South of France
‘Yes, I will have a coffee,’ said the van driver. He’d driven down to the south of France from Devon. I motioned him to take a pew at the kitchen table and asked him about himself.
Ron was ex-army. Aged 17, he was faced with a stark choice: the building site or the army. Because he’d seen his builder father working in a trench all day with water up to his waist, he chose the army. He joined the Royal Engineers and trained as a driver. In the early 1970s he drove two SAS men around Belfast in an unmarked sedan. That was the job. All day every day. Everywhere Gerry Adams went Ron followed him. Gerry Adams knew he had a tail and would give a friendly or an unfriendly wave, depending on how he was feeling. Yes, Ron enjoyed the army. He even enjoyed his Northern Ireland tours at the height of the Troubles. Loved it, really. Owed it everything.
Back then he had a 50-inch chest and a 28-inch waist. As I could see, now it was the other way around. The legs were still good, though, I observed. Ron’s shorts revealed a pair of the biggest, most convex calves I’d seen for a while. His shaved head glistened with perspiration even while seated in repose and drinking coffee. Occasionally he’d mop it with a handkerchief. The rare smile was oddly coy and comical because his false teeth were too small for his face. His bare arms looked like pages of a calligraphy tutorial book. I liked him. He had that ‘other ranks’ British Army personality that I’d noticed before in others, founded on a degree of acceptance, humility and good humor more normally associated with practicing Buddhists. ‘Situation dangerous,’ one might hear them say —the old army joke—‘but not serious.’
His journey down had been complicated by an unexpected reduction in the frequency of Eurotunnel service to one train an hour, causing a four-hour delay before boarding. This was disquieting news. If the planes stopped flying altogether, I’d been telling myself, there was always the tunnel as an escape route back to old England. If there were no planes or tunnel, I’d be stuck here. ‘Bloody Covid,’ I said. Ron agreed that it was indeed rather trying.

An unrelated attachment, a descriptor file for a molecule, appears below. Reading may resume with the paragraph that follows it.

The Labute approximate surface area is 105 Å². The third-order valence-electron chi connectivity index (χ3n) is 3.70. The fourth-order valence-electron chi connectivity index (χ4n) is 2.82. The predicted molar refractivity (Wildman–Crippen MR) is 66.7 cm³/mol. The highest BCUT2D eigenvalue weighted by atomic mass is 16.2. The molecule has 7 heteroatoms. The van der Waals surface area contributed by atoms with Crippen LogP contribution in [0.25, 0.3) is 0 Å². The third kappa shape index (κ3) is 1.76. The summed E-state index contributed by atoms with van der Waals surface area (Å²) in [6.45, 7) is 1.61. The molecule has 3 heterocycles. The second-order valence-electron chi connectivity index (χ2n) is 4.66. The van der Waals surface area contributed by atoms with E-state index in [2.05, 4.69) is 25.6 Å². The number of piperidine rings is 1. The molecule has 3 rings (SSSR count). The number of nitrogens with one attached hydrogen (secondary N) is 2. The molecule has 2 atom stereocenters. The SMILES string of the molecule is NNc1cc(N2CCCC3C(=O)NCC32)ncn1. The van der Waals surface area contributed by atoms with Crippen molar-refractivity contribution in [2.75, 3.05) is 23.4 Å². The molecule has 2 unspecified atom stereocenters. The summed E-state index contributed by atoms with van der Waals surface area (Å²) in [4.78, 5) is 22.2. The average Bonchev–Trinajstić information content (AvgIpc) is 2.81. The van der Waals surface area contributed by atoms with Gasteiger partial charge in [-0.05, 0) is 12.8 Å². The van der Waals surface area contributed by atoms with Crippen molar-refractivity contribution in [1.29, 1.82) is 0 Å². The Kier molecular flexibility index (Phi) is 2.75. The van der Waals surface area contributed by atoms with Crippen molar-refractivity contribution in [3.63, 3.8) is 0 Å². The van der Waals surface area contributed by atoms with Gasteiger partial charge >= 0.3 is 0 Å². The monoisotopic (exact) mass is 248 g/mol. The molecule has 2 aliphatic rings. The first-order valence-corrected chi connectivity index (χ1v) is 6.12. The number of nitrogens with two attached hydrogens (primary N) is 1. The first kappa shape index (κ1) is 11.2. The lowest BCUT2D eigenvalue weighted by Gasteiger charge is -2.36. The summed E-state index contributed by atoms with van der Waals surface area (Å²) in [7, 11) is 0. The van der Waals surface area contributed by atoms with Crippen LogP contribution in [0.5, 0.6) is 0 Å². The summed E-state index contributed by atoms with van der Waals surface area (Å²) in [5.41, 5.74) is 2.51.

Has anyone he knows had COVID, I wondered? Why, he’d had it himself back in January, he said. He’d caught it in Italy, delivering golf clubs. Of course back then few people knew anything about it and there were no tests or anything. But looking back, it was definitely COVID. He suddenly felt so weak after delivering the golf clubs, he said, mopping his head with his handkerchief, he thought he was going to die. He lay down in his cheap hotel room and the next thing he knew it was morning and he’d been asleep for 10 hours. How he drove home again he’ll never know. When he got back to Devon he went straight to bed and didn’t get up for a week.
We drained our coffees and walked down the path to unload the Mercedes Sprinter. He’d driven down with a metric ton of my books, his legal upper limit for freight. For this he charged £1,500 (about $2,000) — roughly 50p (or 63c) per book. Ron swung back the rear doors revealing 60 boxes weighing about 45lbs each, packed in a tearing hurry by me last January. They took up surprisingly little space in the cavernous bay. ‘Right then,’ said Ron, spitting on his hands.
Our house has no road access. Each box would have to be lugged up the steep footpath by hand. One box of books carried from the road up to the house would have tested the endurance of any reasonably fit individual. But in half an hour it would be dark. Heavy rain was forecast within two hours. Plan B, then.
At the bottom of the path is a holiday home, now empty. I laid a tarpaulin on the tiled terrace. We’ll stack the boxes on the tarp, I said. Then I’ll cover them and carry them up the cliff at my leisure — if that’s the right expression — the next day and probably the day after that. Ron was visibly relieved to hear it.
We began pulling the boxes off. There was a time when I couldn’t afford to buy books. For the first half of my life I owned half a shelf. Library closures, the advent of charity shops and the internet have made old books accessible and ridiculously affordable. My half shelf had expanded to this maximum van load: each book familiar and cherished; few completely unread. As he lifted the last box and staggered with it to the open door, Ron’s pate was running with sweat.
‘Ever thought of getting a Kindle?’ he said.
This article was originally published in The Spectator’s December 2020 US edition.